STATE OF MINNESOTA
IN COURT OF APPEALS
C5-96-641

In the Matter of the Welfare of: C.L.S., Child.

Filed January 14, 1997
Reversed and vacated without prejudice.
Crippen, Judge

Olmsted County District Court
File No. J29551364

John M. Stuart, Minnesota State Public Defender, Charlann E. Winking, Assistant State Public Defender, 2829 University Avenue S.E., Suite 600, Minneapolis, MN 55414 (for Appellant)

Raymond F. Schmitz, Richard W. Jackson, Jr., Olmstead County Attorney, 151 SE 4th Street, Rochester, MN 55902 (for Respondent)

Considered and decided by Crippen, Presiding Judge, Toussaint, Chief Judge, and Willis, Judge.

S Y L L A B U S

1. The statutory requirement that a hearing to designate a juvenile proceeding for extended jurisdiction be held within 90 days after the filing request is mandatory, but dismissal of the petition due to delay is without prejudice so long as the juvenile court has continuing jurisdiction to address the issue.

2. Age by itself is not a sufficient consideration for designating a juvenile proceeding for extended jurisdiction, but we will not disturb the decision if it is premised adequately on appellant's programming history.

O P I N I O N

CRIPPEN, Judge

Citing the requirements of Minn. Stat. § 260.126, subd. 2 (1994), appellant C.L.S. contends that the juvenile court lost its jurisdiction because an extended jurisdiction designation hearing did not take place within 90 days after the petition for that relief was filed. Appellant also challenges the sufficiency of the evidence for an extended jurisdiction juvenile designation. We vacate the untimely designation, but without prejudice.

FACTS

In a delinquency petition filed on October 9, 1995, C.L.S. was charged with a felony-level offense, burglary in the third degree, a violation of Minn. Stat. § 609.582, subd. 3 (1994). This charge stemmed from his participation with another person in the entry of an unoccupied dwelling in August 1994, when appellant was 17 years of age. Appellant admitted that he took two cameras and a clock from the dwelling. Also on October 9, 1995, the Olmstead County Attorney's office filed a motion to designate the C.L.S. matter as an extended jurisdiction juvenile (EJJ) proceeding. The trial court first scheduled the EJJ designation hearing for November 1, 1995, but appellant failed to appear. The court ordered that an EJJ study be filed in 30 days and the EJJ hearing be held within 60 days.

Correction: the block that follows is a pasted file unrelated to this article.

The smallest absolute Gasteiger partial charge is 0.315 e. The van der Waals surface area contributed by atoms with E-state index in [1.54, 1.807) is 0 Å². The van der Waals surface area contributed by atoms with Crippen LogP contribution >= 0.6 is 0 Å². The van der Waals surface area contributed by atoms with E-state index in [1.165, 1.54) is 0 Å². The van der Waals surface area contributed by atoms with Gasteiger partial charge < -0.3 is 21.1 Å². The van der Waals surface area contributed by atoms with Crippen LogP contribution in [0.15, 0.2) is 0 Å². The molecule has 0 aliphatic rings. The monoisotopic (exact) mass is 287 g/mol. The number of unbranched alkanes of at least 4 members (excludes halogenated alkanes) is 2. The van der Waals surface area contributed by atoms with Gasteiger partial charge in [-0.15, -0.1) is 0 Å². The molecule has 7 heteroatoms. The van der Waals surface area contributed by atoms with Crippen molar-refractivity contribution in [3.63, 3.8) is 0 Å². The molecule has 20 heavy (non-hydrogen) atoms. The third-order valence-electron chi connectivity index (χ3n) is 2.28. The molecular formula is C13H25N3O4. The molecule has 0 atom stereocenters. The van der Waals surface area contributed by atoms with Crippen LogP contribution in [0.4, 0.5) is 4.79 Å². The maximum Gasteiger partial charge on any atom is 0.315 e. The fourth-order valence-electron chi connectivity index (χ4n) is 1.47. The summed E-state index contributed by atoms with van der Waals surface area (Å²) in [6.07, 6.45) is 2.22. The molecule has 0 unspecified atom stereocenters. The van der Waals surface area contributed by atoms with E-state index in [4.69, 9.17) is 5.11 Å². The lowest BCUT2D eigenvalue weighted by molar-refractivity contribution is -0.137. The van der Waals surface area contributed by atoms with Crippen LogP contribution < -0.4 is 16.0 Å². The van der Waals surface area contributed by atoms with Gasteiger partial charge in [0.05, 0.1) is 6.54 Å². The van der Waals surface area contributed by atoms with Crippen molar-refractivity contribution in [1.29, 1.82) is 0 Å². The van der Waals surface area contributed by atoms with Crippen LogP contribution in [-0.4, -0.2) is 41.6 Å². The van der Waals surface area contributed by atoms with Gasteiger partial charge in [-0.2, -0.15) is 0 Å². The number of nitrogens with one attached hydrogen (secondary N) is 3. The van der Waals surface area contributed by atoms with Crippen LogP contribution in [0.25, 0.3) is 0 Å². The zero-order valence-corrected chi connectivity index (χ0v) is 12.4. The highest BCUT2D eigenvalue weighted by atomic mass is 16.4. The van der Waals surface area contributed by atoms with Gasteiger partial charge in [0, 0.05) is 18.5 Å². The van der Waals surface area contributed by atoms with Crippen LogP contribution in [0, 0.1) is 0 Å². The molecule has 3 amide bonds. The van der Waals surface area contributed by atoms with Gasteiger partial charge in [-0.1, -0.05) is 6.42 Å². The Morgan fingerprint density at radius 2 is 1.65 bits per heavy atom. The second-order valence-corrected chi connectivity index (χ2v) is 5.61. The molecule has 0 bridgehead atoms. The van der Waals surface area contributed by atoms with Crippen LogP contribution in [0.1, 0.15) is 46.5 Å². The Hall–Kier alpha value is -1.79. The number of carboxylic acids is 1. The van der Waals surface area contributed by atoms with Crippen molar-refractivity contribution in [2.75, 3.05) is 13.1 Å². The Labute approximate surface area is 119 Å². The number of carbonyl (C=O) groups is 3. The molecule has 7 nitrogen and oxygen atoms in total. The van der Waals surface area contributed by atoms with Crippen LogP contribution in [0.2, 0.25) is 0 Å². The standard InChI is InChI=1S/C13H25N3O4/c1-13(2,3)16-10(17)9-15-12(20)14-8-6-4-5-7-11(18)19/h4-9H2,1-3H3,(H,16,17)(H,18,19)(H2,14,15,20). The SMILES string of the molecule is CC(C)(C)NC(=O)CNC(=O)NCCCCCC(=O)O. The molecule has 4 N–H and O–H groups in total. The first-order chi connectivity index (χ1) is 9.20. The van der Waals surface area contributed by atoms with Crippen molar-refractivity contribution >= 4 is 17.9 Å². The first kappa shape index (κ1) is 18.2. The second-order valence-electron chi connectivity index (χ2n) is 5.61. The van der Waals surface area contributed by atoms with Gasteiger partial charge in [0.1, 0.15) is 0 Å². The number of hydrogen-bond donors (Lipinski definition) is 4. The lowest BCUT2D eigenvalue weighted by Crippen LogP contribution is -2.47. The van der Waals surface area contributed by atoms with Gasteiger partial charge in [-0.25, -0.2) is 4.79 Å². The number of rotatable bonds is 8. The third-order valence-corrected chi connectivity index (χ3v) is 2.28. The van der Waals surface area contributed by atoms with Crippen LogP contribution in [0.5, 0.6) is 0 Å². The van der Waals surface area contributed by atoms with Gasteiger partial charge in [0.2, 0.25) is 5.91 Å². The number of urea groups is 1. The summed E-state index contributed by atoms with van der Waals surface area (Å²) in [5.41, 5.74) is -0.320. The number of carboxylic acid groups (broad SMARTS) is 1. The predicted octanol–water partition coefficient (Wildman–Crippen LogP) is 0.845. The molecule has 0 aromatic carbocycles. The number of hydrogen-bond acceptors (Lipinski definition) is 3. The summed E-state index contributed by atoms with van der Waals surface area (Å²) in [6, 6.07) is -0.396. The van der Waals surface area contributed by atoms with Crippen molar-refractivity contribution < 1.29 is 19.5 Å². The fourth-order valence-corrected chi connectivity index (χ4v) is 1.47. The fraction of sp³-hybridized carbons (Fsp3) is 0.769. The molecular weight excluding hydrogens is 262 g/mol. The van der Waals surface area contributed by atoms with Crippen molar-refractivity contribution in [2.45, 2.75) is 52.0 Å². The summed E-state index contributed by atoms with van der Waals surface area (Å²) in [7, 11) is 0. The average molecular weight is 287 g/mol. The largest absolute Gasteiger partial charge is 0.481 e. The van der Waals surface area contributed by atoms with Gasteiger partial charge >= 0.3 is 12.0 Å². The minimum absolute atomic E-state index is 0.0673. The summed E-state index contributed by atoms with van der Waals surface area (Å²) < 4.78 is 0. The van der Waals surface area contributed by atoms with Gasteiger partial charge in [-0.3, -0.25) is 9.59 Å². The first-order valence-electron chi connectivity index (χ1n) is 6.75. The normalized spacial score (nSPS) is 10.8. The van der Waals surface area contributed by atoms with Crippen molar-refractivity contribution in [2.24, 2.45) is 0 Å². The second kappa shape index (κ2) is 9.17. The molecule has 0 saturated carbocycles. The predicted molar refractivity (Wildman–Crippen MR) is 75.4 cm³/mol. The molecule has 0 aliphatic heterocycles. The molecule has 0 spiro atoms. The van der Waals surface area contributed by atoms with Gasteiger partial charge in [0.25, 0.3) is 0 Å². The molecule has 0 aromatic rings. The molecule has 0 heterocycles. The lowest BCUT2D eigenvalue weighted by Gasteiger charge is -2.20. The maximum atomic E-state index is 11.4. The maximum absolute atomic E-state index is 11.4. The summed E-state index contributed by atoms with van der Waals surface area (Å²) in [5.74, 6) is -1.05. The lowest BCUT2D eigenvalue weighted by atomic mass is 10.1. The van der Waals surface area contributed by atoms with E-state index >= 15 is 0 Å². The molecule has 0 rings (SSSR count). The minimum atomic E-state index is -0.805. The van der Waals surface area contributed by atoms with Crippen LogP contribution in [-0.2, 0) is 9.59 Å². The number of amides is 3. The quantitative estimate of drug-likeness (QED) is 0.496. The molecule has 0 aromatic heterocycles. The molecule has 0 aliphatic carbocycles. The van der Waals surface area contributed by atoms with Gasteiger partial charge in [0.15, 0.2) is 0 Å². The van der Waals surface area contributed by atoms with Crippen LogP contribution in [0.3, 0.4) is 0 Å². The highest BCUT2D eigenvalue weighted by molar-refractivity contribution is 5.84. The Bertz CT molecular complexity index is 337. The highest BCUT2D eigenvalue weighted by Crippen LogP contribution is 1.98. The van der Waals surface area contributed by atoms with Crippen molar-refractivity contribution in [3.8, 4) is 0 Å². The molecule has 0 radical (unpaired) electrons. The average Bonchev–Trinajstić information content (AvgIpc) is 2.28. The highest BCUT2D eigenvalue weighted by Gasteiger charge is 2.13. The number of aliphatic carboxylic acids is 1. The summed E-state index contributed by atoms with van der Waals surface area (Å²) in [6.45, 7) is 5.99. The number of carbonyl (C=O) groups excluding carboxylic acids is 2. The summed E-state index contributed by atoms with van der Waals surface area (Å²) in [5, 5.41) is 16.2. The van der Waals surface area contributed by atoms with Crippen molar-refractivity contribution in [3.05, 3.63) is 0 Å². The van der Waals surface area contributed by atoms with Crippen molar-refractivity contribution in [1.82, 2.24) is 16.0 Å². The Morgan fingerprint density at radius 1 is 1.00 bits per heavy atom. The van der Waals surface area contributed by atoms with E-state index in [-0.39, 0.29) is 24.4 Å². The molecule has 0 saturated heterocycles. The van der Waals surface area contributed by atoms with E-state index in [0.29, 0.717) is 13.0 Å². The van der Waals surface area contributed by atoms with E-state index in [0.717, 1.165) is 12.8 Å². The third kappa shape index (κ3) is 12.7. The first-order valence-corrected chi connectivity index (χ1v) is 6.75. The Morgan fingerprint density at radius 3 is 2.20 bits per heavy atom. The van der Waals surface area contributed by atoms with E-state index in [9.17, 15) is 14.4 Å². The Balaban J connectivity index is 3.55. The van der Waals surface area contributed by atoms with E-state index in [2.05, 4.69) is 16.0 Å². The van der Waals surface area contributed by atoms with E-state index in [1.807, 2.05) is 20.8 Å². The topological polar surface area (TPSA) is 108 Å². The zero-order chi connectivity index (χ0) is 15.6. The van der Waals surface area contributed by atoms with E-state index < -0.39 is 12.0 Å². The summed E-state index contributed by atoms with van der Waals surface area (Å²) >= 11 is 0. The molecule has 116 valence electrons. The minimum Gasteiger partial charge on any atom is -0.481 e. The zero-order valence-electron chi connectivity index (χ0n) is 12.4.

On November 21, 1995, the corrections officer charged with preparing the EJJ study reported to the trial court that she had interviewed appellant but that the interview was prematurely terminated because of appellant's uncooperative attitude and behavior. On December 11, the officer reported that appellant continued to be uncooperative. The trial court ordered that appellant complete a psychological evaluation, sign any necessary releases, and rescheduled the EJJ hearing to January 31, 1996.

At the January 31, hearing appellant objected to the court's exercise of jurisdiction, arguing that the hearing was not held within the time limits set out in Minn. Stat. § 260.126, subd. 2 (1994). The court ruled (a) that it had jurisdiction to consider the EJJ matter and (b) that given appellant's age, he was not subject to adjudication and disposition within the juvenile system except in an EJJ proceeding. The court further observed that the hearing delay was not deliberate and that appellant was not prejudiced.

ISSUES

1. Do prohibited delays in EJJ designation hearings require dismissal?

2. Does the evidence support the trial court's EJJ designation?

ANALYSIS